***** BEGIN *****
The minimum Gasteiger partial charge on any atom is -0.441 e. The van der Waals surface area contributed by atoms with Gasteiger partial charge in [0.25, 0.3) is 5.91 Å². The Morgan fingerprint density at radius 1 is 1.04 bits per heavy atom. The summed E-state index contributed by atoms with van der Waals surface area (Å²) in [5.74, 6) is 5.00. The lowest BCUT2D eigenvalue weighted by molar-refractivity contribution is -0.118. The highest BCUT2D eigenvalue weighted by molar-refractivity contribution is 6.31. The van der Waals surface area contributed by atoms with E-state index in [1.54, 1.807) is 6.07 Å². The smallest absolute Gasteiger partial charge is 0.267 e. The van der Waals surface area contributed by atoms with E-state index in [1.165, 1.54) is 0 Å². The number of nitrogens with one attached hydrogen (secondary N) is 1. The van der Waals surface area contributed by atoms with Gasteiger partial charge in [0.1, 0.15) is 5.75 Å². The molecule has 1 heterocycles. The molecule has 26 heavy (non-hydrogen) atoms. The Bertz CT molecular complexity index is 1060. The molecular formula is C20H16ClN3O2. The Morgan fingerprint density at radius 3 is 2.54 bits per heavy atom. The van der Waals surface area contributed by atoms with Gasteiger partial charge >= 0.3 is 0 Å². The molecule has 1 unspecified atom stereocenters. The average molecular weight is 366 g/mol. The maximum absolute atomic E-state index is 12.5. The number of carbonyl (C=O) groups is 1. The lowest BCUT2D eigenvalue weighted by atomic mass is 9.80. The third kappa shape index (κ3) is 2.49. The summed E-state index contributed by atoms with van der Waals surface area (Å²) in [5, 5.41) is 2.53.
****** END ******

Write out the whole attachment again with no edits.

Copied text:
The minimum Gasteiger partial charge on any atom is -0.441 e. The van der Waals surface area contributed by atoms with Gasteiger partial charge in [0.25, 0.3) is 5.91 Å². The Morgan fingerprint density at radius 1 is 1.04 bits per heavy atom. The summed E-state index contributed by atoms with van der Waals surface area (Å²) in [5.74, 6) is 5.00. The lowest BCUT2D eigenvalue weighted by molar-refractivity contribution is -0.118. The highest BCUT2D eigenvalue weighted by molar-refractivity contribution is 6.31. The van der Waals surface area contributed by atoms with E-state index in [1.54, 1.807) is 6.07 Å². The smallest absolute Gasteiger partial charge is 0.267 e. The van der Waals surface area contributed by atoms with E-state index in [1.165, 1.54) is 0 Å². The number of nitrogens with one attached hydrogen (secondary N) is 1. The van der Waals surface area contributed by atoms with Gasteiger partial charge in [0.1, 0.15) is 5.75 Å². The molecule has 1 heterocycles. The molecule has 26 heavy (non-hydrogen) atoms. The Bertz CT molecular complexity index is 1060. The molecular formula is C20H16ClN3O2. The Morgan fingerprint density at radius 3 is 2.54 bits per heavy atom. The van der Waals surface area contributed by atoms with Gasteiger partial charge >= 0.3 is 0 Å². The molecule has 1 unspecified atom stereocenters. The average molecular weight is 366 g/mol. The maximum absolute atomic E-state index is 12.5. The number of carbonyl (C=O) groups is 1. The lowest BCUT2D eigenvalue weighted by atomic mass is 9.80. The third kappa shape index (κ3) is 2.49. The summed E-state index contributed by atoms with van der Waals surface area (Å²) in [5, 5.41) is 2.53.